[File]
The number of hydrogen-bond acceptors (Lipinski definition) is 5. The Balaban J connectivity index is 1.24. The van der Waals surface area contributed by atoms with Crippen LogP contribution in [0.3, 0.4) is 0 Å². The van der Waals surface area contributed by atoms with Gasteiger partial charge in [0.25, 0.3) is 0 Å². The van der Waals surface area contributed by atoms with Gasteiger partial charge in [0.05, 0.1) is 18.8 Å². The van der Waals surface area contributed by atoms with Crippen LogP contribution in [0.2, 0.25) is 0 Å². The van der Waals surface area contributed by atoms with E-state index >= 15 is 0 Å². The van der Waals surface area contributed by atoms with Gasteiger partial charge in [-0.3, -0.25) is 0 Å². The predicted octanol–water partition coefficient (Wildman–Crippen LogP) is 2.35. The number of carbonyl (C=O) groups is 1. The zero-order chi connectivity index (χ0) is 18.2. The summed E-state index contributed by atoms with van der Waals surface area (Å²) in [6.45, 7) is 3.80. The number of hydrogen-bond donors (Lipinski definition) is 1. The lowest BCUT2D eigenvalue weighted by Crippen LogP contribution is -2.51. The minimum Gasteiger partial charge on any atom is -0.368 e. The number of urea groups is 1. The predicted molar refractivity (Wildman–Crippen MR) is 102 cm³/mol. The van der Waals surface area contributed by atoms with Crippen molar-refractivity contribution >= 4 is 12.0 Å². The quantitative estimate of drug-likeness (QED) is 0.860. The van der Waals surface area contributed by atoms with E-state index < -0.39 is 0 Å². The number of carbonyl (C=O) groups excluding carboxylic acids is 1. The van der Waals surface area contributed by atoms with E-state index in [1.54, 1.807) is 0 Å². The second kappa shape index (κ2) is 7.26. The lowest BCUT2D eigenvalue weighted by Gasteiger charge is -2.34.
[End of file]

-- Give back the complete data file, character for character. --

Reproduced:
The number of hydrogen-bond acceptors (Lipinski definition) is 5. The Balaban J connectivity index is 1.24. The van der Waals surface area contributed by atoms with Crippen LogP contribution in [0.3, 0.4) is 0 Å². The van der Waals surface area contributed by atoms with Gasteiger partial charge in [0.25, 0.3) is 0 Å². The van der Waals surface area contributed by atoms with Gasteiger partial charge in [0.05, 0.1) is 18.8 Å². The van der Waals surface area contributed by atoms with Crippen LogP contribution in [0.2, 0.25) is 0 Å². The van der Waals surface area contributed by atoms with E-state index >= 15 is 0 Å². The van der Waals surface area contributed by atoms with Gasteiger partial charge in [-0.3, -0.25) is 0 Å². The predicted octanol–water partition coefficient (Wildman–Crippen LogP) is 2.35. The number of carbonyl (C=O) groups is 1. The zero-order chi connectivity index (χ0) is 18.2. The summed E-state index contributed by atoms with van der Waals surface area (Å²) in [6.45, 7) is 3.80. The number of hydrogen-bond donors (Lipinski definition) is 1. The lowest BCUT2D eigenvalue weighted by Crippen LogP contribution is -2.51. The minimum Gasteiger partial charge on any atom is -0.368 e. The number of urea groups is 1. The predicted molar refractivity (Wildman–Crippen MR) is 102 cm³/mol. The van der Waals surface area contributed by atoms with Crippen molar-refractivity contribution >= 4 is 12.0 Å². The quantitative estimate of drug-likeness (QED) is 0.860. The van der Waals surface area contributed by atoms with E-state index < -0.39 is 0 Å². The number of carbonyl (C=O) groups excluding carboxylic acids is 1. The van der Waals surface area contributed by atoms with E-state index in [1.54, 1.807) is 0 Å². The second kappa shape index (κ2) is 7.26. The lowest BCUT2D eigenvalue weighted by Gasteiger charge is -2.34.